As most of my readers know, I spent the last couple of years transitioning from a demanding career as a college professor to opening my own personal and career coaching practice. One reason that I made that mid-life shift was a desire to have more flexibility and more time for the things that give me joy in life, including spending time with those I love. I wanted to have time to stop and enjoy the spontaneous pleasures that life sends our way instead of constantly feeling the pressure of an overwhelming workload.
But I have a confession to make: I am a workaholic. I generally like my work, and I like feeling productive. And this summer, free from the requirements that I spend my summer conducting research and preparing for fall courses, I intended to give myself permission to work a little less and enjoy things outside my work.
And I’ve done a lot of that. My husband and I traveled in June. I’ve read more “fun” books and spent more time with friends and even (gasp) gone out to lunch with my husband in the middle of the week a time or two. Still, I’ve found myself slipping into bad old habits. Running my own business is a little like being a professor: there’s always more work to be done. So I’ve noticed myself feeling that old familiar pressure—the pressure that causes me to say to loved ones, “No, I can’t do that enjoyable thing with you because I have too much work to do.”
So when the beautiful eclipse of 2017 swept across South Carolina, I very nearly missed it. Weeks before the big event, I had accepted an invitation to join dear friends in taking a picnic into the zone of totality to view the eclipse (I live in the 99% zone. My husband, a photographer whose beautiful photos of the event are featured here, was off to record the solar extravaganza with his photo guild buddies.)
As the day approached, I thought about cancelling on my friends. The week before had been exceptionally busy, and I was reluctant to give up a whole afternoon when I could have been checking some things off the endless to-do list. Still, I had promised my friends I’d join them. So in the end, I gathered my contributions to the picnic and piled into their car with my lawn chair and eclipse glasses.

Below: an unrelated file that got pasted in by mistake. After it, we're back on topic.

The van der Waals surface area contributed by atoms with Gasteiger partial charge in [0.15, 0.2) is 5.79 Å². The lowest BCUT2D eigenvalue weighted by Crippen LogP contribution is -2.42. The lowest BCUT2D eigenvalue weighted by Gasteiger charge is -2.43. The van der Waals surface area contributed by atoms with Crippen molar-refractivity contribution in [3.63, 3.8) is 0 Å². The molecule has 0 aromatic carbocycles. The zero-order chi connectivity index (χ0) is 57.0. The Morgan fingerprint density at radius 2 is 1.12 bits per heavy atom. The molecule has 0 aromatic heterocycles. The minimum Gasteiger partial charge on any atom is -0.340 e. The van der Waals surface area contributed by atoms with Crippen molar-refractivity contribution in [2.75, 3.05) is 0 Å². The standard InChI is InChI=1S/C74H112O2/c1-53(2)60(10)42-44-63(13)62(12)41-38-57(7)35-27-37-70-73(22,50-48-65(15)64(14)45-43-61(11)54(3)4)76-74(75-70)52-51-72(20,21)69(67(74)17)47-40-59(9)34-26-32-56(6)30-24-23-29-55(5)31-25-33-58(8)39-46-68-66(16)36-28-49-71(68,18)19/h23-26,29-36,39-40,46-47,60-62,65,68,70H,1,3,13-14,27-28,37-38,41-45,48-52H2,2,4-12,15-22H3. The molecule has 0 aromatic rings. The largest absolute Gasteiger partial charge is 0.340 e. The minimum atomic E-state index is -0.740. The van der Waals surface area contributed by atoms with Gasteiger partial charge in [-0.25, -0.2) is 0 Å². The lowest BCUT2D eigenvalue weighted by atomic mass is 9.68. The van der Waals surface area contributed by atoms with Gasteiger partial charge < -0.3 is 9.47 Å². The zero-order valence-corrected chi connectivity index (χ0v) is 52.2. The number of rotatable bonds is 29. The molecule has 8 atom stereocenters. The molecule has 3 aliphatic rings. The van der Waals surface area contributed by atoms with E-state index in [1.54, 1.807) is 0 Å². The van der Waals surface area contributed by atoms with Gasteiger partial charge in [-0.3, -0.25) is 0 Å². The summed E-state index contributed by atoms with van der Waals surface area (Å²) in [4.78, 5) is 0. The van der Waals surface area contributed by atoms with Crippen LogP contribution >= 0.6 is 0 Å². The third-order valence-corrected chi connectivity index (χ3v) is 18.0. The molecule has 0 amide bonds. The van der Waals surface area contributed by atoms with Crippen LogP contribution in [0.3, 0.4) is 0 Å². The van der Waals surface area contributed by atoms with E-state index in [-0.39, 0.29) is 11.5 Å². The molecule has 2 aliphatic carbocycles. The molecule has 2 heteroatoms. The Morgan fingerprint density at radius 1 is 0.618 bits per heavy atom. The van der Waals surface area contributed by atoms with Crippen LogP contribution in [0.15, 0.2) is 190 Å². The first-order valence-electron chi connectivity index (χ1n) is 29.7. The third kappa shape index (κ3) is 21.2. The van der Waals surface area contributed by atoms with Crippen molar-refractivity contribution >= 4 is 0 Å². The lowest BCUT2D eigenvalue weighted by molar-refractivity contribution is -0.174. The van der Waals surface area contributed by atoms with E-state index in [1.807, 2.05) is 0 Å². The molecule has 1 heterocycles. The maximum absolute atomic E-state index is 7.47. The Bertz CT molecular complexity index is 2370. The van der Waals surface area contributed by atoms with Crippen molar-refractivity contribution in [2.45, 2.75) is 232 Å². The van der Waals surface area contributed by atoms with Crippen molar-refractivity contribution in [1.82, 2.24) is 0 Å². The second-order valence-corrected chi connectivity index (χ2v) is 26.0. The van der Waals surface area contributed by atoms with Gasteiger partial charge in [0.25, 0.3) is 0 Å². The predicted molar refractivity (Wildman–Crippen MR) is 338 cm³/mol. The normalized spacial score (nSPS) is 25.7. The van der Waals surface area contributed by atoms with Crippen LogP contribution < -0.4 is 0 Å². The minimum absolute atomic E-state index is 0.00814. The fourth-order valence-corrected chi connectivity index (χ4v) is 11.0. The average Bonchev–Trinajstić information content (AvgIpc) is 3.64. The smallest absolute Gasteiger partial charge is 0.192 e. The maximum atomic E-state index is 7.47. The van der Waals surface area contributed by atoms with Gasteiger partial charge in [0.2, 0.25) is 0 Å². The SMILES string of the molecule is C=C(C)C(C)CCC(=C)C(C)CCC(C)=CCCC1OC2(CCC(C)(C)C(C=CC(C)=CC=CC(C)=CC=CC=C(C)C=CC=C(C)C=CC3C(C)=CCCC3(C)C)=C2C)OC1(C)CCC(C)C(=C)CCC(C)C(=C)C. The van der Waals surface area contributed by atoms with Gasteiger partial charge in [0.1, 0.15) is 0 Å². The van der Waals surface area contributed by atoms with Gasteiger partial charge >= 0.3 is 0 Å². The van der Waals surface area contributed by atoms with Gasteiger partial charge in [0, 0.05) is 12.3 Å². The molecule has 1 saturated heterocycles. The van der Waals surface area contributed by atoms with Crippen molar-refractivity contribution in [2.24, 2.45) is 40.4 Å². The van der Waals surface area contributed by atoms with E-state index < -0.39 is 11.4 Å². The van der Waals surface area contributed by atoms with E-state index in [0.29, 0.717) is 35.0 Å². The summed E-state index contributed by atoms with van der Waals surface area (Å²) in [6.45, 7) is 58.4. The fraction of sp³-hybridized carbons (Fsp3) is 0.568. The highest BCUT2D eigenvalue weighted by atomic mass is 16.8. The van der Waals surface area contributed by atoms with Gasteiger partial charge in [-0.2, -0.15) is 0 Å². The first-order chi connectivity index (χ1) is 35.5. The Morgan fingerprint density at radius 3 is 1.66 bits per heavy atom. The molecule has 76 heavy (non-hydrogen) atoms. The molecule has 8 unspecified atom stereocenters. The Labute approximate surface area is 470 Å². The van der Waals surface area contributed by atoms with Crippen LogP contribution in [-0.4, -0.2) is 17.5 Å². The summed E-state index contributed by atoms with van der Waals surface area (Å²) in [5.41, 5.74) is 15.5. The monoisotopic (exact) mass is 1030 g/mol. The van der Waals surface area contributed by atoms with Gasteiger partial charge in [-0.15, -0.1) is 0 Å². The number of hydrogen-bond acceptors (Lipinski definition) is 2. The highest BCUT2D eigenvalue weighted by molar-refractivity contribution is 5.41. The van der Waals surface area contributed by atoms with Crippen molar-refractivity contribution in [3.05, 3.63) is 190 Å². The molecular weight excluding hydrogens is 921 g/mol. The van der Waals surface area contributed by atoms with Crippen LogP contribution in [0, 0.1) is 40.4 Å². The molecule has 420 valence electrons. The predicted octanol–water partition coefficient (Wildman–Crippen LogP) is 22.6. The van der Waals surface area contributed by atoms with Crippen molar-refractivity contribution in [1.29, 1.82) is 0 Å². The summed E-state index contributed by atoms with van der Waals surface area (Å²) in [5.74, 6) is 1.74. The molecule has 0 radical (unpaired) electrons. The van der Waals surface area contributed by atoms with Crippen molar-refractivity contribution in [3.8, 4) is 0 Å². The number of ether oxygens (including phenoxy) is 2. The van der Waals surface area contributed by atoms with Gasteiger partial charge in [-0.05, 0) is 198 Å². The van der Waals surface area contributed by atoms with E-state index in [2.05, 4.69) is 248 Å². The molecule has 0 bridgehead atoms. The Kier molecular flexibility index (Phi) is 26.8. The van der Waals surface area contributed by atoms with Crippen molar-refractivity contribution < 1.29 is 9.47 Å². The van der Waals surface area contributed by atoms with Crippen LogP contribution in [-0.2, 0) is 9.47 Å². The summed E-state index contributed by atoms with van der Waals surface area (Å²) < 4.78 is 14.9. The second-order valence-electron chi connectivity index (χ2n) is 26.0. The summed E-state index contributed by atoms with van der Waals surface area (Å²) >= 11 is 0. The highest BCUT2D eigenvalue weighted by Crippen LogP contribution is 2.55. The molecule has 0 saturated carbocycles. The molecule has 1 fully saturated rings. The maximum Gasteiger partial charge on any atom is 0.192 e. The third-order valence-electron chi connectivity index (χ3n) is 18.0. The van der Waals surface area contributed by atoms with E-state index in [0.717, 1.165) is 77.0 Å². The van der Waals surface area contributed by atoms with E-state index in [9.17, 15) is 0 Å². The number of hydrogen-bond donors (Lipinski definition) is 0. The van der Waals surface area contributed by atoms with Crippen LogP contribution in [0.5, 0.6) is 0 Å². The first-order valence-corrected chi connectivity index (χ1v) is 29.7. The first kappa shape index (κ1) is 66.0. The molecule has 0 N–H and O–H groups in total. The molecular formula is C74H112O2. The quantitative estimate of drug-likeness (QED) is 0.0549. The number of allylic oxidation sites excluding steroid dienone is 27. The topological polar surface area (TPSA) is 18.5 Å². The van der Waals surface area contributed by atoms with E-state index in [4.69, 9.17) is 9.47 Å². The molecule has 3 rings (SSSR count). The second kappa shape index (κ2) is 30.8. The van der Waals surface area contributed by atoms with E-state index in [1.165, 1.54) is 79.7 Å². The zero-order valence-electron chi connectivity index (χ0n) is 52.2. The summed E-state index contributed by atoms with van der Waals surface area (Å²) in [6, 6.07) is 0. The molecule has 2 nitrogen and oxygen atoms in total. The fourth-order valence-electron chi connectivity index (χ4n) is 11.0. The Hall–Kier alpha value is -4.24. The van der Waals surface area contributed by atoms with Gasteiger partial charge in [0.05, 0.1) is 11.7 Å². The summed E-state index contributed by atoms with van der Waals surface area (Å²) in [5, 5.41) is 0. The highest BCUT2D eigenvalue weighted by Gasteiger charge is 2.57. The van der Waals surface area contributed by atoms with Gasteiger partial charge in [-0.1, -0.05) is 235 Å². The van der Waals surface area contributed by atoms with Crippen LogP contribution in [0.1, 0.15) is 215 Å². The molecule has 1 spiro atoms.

We had a lovely picnic near the banks of the Enoree River, nestled under a grove of trees and a train trestle outside the gates of a century old South Carolina textile mill. Another young couple with children were doing the same. We struck up a conversation, and it turned out that the wife was Italian-born and her grandfather's surname was Enoree. That’s why they had chosen Enoree [Inn-or-ee] for their eclipse viewing. About 20 minutes before totality, the husband came rushing over to tell us that his phone app said we needed to go a couple miles further south to be in the zone of totality. By this time, we had been joined by two young guys from Durham who had driven down for the day. So we all convoyed down the road till we found a wide grassy area next to a train track. Nine strangers and two poodles (plus a woman who pulled up across the road at the last minute) watched the eclipse together. It was pure magic.
I vaguely remember the 1979 eclipse, but we weren't in the totality zone, so I really didn't know what to expect. One of the most interesting things was watching the quality of light change in the time leading up to totality. It was like dusk, but different in some way I can't describe. The cicadas started to sound loudly, thinking it was twilight.
It was as if you could see a 360-degree sunset with that pinkish orange glow suffusing the horizon on all sides. Watching the moon slide over the sun was cool, and then seeing the corona once eclipse was complete was simply stunning. The temperature dropped about ten degrees during this process. Then just before the sky began to brighten again, the birds began to sing, just like they do before dawn.
As beautiful as the astral event was, sharing it with friends and strangers was even more special.
Since then I’ve reflected on the fact that I almost missed that extraordinary experience because I thought I needed to work. I’m learning that it’s going to be a continuous process to remind myself not to let my old workaholic habits overwhelm my efforts to live a more balanced life.
What bad habits threaten to eclipse your joy?
Photos copyright 2017 by Chuck Reback, all rights reserved.